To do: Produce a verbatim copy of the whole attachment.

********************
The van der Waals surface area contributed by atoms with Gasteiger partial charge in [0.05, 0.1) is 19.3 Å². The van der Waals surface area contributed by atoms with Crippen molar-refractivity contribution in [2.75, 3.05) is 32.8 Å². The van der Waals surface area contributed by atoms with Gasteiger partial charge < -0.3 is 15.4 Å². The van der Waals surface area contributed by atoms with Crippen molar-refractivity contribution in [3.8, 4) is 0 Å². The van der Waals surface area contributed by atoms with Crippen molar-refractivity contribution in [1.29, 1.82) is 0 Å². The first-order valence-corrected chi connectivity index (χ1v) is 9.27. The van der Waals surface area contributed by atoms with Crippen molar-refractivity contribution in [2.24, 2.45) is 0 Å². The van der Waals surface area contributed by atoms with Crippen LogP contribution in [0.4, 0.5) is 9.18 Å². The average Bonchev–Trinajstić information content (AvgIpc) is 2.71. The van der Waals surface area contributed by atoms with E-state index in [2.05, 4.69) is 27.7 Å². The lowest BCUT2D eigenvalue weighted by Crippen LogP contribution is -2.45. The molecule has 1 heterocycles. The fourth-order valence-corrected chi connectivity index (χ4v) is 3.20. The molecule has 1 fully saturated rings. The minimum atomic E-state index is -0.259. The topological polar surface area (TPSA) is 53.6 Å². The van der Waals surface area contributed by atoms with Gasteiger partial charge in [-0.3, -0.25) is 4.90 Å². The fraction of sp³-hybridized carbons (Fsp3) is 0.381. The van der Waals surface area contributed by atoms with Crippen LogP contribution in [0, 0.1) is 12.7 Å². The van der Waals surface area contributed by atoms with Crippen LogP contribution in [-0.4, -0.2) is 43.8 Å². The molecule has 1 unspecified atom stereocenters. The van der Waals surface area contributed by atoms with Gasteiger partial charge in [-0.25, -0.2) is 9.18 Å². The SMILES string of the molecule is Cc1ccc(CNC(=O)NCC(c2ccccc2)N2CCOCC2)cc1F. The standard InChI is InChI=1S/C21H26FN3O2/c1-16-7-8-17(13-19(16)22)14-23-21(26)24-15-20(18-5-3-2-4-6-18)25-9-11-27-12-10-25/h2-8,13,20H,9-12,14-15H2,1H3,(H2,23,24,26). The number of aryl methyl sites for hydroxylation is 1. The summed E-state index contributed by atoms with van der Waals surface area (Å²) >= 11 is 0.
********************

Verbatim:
The van der Waals surface area contributed by atoms with Gasteiger partial charge in [0.05, 0.1) is 19.3 Å². The van der Waals surface area contributed by atoms with Crippen molar-refractivity contribution in [2.75, 3.05) is 32.8 Å². The van der Waals surface area contributed by atoms with Gasteiger partial charge < -0.3 is 15.4 Å². The van der Waals surface area contributed by atoms with Crippen molar-refractivity contribution in [3.8, 4) is 0 Å². The van der Waals surface area contributed by atoms with Crippen molar-refractivity contribution in [1.29, 1.82) is 0 Å². The first-order valence-corrected chi connectivity index (χ1v) is 9.27. The van der Waals surface area contributed by atoms with Crippen molar-refractivity contribution in [2.24, 2.45) is 0 Å². The van der Waals surface area contributed by atoms with Crippen LogP contribution in [0.4, 0.5) is 9.18 Å². The average Bonchev–Trinajstić information content (AvgIpc) is 2.71. The van der Waals surface area contributed by atoms with E-state index in [2.05, 4.69) is 27.7 Å². The lowest BCUT2D eigenvalue weighted by Crippen LogP contribution is -2.45. The molecule has 1 heterocycles. The fourth-order valence-corrected chi connectivity index (χ4v) is 3.20. The molecule has 1 fully saturated rings. The minimum atomic E-state index is -0.259. The topological polar surface area (TPSA) is 53.6 Å². The van der Waals surface area contributed by atoms with Gasteiger partial charge in [-0.3, -0.25) is 4.90 Å². The fraction of sp³-hybridized carbons (Fsp3) is 0.381. The van der Waals surface area contributed by atoms with Crippen LogP contribution in [0, 0.1) is 12.7 Å². The van der Waals surface area contributed by atoms with Crippen LogP contribution in [-0.4, -0.2) is 43.8 Å². The molecule has 1 unspecified atom stereocenters. The van der Waals surface area contributed by atoms with Gasteiger partial charge in [-0.25, -0.2) is 9.18 Å². The SMILES string of the molecule is Cc1ccc(CNC(=O)NCC(c2ccccc2)N2CCOCC2)cc1F. The standard InChI is InChI=1S/C21H26FN3O2/c1-16-7-8-17(13-19(16)22)14-23-21(26)24-15-20(18-5-3-2-4-6-18)25-9-11-27-12-10-25/h2-8,13,20H,9-12,14-15H2,1H3,(H2,23,24,26). The number of aryl methyl sites for hydroxylation is 1. The summed E-state index contributed by atoms with van der Waals surface area (Å²) >= 11 is 0.